LASIK surgery, or laser eye surgery, is used to correct a variety of eye issues, adjusting the cornea to improve sight. By correcting vision problems, LASIK can alleviate the need for glasses or contact lenses.
1 AnswerA contact lens is a medical device and all contact lenses, even purely cosmetic ones, should be prescribed and properly fitted by a licensed eye care professional. You should never purchase or wear any contact lens not prescribed by an eye care professional. Buying contact lenses without a prescription can pose serious risk to your sight or eye health.
Soft contact lenses have a long history of providing wearers with a safe and effective form of vision correction when properly worn and cared for. However, research shows that many contact lens wearers do not follow instructions for virtually all steps involved in soft contact lens wear, including hand washing, case hygiene, lens disinfection and following the recommended lens replacement schedule.
By not following instructions on proper wear and care, contact lens wearers are more likely to experience discomfort and may put themselves at greater risk for infection or other serious complications, such as microbial keratitis,
Infections in contact lens wearers are often found among individuals who improperly store, handle, or disinfect their contacts. Cleaning and regularly changing your contact lens case is important because bacteria can grow in contact lens cases. Never rinse your lenses in water from the tap. Tap water contains many impurities that can contaminate or damage your lenses and may lead to serious eye infections and loss of vision. Also avoid rewetting your contact lenses with tap water or saliva.
1 AnswerHere are some questions you should ask your child's eye care provider about contact lenses:
- Are contact lenses appropriate vision correction for my child’s vision problem?
- Is my child old enough to use contact lenses?
- What type of contact lenses would be best?
- What is involved in caring for contact lenses?
- How can I help my child properly maintain his lenses?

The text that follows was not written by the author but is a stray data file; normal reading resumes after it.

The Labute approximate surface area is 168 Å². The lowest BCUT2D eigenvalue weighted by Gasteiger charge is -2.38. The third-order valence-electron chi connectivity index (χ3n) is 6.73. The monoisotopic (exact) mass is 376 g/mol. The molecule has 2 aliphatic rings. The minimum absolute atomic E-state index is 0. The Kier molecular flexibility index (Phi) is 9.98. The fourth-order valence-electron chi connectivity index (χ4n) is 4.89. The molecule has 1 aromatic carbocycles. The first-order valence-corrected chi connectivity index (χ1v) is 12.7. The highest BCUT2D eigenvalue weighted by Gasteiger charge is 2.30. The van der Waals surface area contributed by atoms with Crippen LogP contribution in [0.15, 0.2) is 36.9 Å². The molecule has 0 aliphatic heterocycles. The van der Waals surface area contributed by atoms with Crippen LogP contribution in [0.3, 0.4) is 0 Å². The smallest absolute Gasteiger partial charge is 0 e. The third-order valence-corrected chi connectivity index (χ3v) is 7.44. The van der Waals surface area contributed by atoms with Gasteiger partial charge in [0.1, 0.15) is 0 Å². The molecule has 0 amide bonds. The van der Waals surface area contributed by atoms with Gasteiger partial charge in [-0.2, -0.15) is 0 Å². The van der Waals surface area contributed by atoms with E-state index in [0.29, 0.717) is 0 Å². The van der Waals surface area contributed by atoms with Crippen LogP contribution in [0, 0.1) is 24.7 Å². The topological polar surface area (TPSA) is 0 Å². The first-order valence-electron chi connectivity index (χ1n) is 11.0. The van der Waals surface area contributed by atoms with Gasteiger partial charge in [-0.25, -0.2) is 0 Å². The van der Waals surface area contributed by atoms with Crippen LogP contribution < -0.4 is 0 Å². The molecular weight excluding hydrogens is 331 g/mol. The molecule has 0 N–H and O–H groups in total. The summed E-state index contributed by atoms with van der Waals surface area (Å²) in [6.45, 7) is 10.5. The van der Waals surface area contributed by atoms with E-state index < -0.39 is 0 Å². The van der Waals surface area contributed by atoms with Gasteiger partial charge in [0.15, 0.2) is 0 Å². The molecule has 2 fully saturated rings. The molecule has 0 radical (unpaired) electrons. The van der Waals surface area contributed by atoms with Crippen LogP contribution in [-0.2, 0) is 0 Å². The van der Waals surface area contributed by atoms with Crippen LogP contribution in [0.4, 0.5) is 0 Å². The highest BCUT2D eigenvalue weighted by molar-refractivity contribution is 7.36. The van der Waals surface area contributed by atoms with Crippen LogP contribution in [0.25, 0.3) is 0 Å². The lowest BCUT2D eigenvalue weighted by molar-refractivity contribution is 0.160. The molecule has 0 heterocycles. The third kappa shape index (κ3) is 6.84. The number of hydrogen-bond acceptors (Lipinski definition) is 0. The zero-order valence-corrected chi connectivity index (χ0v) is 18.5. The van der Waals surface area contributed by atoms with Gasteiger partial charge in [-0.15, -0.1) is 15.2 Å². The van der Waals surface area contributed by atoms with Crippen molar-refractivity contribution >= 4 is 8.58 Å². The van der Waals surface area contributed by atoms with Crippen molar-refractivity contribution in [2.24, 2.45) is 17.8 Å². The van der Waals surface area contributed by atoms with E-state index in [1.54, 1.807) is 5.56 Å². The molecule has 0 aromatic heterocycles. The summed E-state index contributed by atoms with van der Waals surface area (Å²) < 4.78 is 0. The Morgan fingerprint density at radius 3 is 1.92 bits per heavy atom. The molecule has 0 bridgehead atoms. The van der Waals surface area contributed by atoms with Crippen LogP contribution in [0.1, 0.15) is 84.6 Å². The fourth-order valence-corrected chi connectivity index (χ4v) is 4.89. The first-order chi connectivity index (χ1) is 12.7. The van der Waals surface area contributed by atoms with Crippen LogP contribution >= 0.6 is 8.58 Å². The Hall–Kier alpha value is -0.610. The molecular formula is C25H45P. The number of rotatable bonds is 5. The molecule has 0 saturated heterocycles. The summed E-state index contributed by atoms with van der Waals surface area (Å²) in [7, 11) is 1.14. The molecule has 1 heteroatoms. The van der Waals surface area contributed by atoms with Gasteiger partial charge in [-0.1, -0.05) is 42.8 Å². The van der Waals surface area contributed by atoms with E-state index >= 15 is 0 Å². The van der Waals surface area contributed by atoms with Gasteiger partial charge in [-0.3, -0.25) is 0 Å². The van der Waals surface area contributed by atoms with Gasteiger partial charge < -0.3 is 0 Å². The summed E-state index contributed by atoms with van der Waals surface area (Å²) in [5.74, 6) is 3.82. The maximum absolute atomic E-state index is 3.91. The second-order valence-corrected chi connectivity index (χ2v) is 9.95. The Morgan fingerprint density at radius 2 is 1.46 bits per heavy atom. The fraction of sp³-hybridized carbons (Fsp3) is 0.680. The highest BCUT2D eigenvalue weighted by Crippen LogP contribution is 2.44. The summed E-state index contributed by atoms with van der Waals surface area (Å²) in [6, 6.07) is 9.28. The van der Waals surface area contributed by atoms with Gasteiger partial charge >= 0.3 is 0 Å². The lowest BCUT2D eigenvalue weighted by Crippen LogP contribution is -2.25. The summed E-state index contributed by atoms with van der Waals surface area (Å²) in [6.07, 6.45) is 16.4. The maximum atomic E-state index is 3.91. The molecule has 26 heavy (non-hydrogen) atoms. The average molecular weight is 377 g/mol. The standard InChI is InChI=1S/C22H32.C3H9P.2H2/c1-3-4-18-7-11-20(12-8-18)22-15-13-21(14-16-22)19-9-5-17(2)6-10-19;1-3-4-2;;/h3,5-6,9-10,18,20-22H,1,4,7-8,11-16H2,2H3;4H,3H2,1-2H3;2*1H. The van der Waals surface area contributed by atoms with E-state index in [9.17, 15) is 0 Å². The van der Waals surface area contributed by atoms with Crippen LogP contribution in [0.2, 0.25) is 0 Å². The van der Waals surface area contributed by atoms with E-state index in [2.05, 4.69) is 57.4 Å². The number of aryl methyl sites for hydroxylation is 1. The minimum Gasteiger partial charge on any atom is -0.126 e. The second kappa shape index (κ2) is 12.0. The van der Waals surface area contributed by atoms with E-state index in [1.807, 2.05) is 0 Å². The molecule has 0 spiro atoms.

The type of contact lens your practitioner recommends will depend on your child's vision correction requirements. Both gas-permeable and soft contact lenses have been used successfully with children.
Disposable soft contact lenses (both the daily disposable and reusable varieties) are a popular choice for kids. Children who opt for reusable contacts need to remember to be vigilant about discarding and replacing their lenses. This can be marked on a family calendar or prompted by subscribing to a free contact lens reminder app that sends e-mail or text alerts.
Daily disposable lenses can be a great option for kids who are not quite ready to take on the daily responsibility of cleaning and caring for their contacts. Daily disposable contact lenses are one of the healthiest, most convenient ways to wear contact lenses.
Parents may also want to explore contact lenses that offer protection from ultraviolet (UV) rays. Younger eyes are more susceptible to exposure to the sun's harmful rays than adults. Compared to their parents, children have larger pupils (allowing more light into their eyes), clearer lenses and are outside without eye protection much more frequently and for longer periods than most adults. It is estimated that children's annual dose of UV radiation is three times that of adults.
While most sunglasses can help block UV rays from entering through the lenses, most frame styles do not prevent rays from reaching the eyes by getting around the sides, top and bottom of the glasses. UV-blocking contact lenses, which should be worn in conjunction with high-quality UV-blocking sunglasses and a wide-brimmed hat, can provide an important measure of additional eye protection. Most contact lenses, however, do not offer UV protection. Of those that do, not all provide similar absorption levels. For more information ask your child's eye health professional for guidance.
1 AnswerData from a three-year multisite study that assessed the effects of glasses and contact lenses on the self-perception of nearsighted children support earlier findings on improved self-confidence in children who wear contact lenses. The study found that contact lenses improve vision-related quality of life in children compared with glasses, especially in the areas of appearance and athletics.
Contacts can even help to improve academic confidence, especially among children who are unhappy with their glasses and may not regularly wear them at school or to study. In particular, girls show an improved sense of self-confidence and self-worth when they wear contacts instead of glasses.
1 AnswerFirst, an eye examination is needed to determine your child's suitability for contact lenses. This typically includes a refraction to determine the power of the lens and an assessment of eye health. Prescriptions for contact lenses and glasses may be similar but are not interchangeable.
More than half of optometrists feel it is appropriate to introduce a child to soft contact lenses between the ages of 10 to 12, with daily disposable contact lenses being the most frequently prescribed contacts for this age group, according to an American Optometric Association study.